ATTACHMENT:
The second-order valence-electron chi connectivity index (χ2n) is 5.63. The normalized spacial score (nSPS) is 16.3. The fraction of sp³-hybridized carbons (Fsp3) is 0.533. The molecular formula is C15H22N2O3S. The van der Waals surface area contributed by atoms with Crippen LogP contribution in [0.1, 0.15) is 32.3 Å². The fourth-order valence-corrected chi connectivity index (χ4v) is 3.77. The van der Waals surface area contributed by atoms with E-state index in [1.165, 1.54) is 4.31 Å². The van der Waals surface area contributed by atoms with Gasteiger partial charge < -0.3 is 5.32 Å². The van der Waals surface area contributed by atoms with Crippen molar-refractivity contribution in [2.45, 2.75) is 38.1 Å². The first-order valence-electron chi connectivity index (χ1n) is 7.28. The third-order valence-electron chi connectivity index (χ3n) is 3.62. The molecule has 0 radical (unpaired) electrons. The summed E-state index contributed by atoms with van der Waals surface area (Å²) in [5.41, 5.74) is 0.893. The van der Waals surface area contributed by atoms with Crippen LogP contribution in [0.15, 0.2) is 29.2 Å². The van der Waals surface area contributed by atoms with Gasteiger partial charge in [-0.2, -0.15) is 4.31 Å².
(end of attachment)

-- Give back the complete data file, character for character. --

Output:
The second-order valence-electron chi connectivity index (χ2n) is 5.63. The normalized spacial score (nSPS) is 16.3. The fraction of sp³-hybridized carbons (Fsp3) is 0.533. The molecular formula is C15H22N2O3S. The van der Waals surface area contributed by atoms with Crippen LogP contribution in [0.1, 0.15) is 32.3 Å². The fourth-order valence-corrected chi connectivity index (χ4v) is 3.77. The van der Waals surface area contributed by atoms with E-state index in [1.165, 1.54) is 4.31 Å². The van der Waals surface area contributed by atoms with Gasteiger partial charge < -0.3 is 5.32 Å². The van der Waals surface area contributed by atoms with Crippen molar-refractivity contribution in [2.45, 2.75) is 38.1 Å². The first-order valence-electron chi connectivity index (χ1n) is 7.28. The third-order valence-electron chi connectivity index (χ3n) is 3.62. The molecule has 0 radical (unpaired) electrons. The summed E-state index contributed by atoms with van der Waals surface area (Å²) in [5.41, 5.74) is 0.893. The van der Waals surface area contributed by atoms with Crippen LogP contribution in [0.15, 0.2) is 29.2 Å². The van der Waals surface area contributed by atoms with Gasteiger partial charge in [-0.2, -0.15) is 4.31 Å².